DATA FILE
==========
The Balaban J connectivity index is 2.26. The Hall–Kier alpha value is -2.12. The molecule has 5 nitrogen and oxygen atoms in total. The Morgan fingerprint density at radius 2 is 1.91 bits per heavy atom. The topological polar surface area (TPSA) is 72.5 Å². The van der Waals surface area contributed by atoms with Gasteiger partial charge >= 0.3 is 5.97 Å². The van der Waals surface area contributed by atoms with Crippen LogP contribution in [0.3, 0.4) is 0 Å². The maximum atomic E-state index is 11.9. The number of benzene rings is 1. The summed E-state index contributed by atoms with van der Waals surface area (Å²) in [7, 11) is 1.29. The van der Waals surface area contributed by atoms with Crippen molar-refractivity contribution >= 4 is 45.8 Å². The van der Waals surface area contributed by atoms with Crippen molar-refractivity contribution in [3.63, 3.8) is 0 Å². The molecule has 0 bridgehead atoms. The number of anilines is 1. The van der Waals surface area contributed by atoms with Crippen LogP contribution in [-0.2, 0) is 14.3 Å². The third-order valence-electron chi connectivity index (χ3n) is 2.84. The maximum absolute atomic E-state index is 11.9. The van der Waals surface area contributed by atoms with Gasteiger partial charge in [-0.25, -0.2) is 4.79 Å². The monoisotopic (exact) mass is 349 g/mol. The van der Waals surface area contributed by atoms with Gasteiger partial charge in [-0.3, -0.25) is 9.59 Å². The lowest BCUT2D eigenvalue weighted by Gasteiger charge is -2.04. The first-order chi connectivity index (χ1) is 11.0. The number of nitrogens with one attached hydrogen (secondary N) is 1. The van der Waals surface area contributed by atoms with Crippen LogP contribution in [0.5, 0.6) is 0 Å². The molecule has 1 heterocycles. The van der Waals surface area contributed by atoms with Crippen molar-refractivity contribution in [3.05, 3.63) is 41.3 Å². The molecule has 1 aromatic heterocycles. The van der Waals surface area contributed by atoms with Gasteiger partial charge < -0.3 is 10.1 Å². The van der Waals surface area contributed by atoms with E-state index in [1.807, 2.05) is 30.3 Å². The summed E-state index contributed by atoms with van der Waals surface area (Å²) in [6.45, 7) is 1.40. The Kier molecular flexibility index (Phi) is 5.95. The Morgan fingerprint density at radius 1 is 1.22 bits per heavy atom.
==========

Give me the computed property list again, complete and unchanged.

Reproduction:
The Balaban J connectivity index is 2.26. The Hall–Kier alpha value is -2.12. The molecule has 5 nitrogen and oxygen atoms in total. The Morgan fingerprint density at radius 2 is 1.91 bits per heavy atom. The topological polar surface area (TPSA) is 72.5 Å². The van der Waals surface area contributed by atoms with Gasteiger partial charge >= 0.3 is 5.97 Å². The van der Waals surface area contributed by atoms with Crippen LogP contribution in [0.3, 0.4) is 0 Å². The maximum atomic E-state index is 11.9. The number of benzene rings is 1. The summed E-state index contributed by atoms with van der Waals surface area (Å²) in [7, 11) is 1.29. The van der Waals surface area contributed by atoms with Crippen molar-refractivity contribution >= 4 is 45.8 Å². The van der Waals surface area contributed by atoms with Crippen molar-refractivity contribution in [3.63, 3.8) is 0 Å². The molecule has 0 bridgehead atoms. The number of anilines is 1. The van der Waals surface area contributed by atoms with Crippen LogP contribution in [-0.2, 0) is 14.3 Å². The third-order valence-electron chi connectivity index (χ3n) is 2.84. The maximum absolute atomic E-state index is 11.9. The van der Waals surface area contributed by atoms with Gasteiger partial charge in [-0.25, -0.2) is 4.79 Å². The monoisotopic (exact) mass is 349 g/mol. The van der Waals surface area contributed by atoms with Gasteiger partial charge in [-0.3, -0.25) is 9.59 Å². The lowest BCUT2D eigenvalue weighted by Gasteiger charge is -2.04. The first-order chi connectivity index (χ1) is 11.0. The number of nitrogens with one attached hydrogen (secondary N) is 1. The van der Waals surface area contributed by atoms with Crippen LogP contribution in [0.5, 0.6) is 0 Å². The molecule has 1 heterocycles. The van der Waals surface area contributed by atoms with Crippen molar-refractivity contribution in [3.05, 3.63) is 41.3 Å². The molecule has 1 aromatic heterocycles. The van der Waals surface area contributed by atoms with Gasteiger partial charge < -0.3 is 10.1 Å². The van der Waals surface area contributed by atoms with E-state index in [1.807, 2.05) is 30.3 Å². The summed E-state index contributed by atoms with van der Waals surface area (Å²) in [6.45, 7) is 1.40. The Kier molecular flexibility index (Phi) is 5.95. The Morgan fingerprint density at radius 1 is 1.22 bits per heavy atom.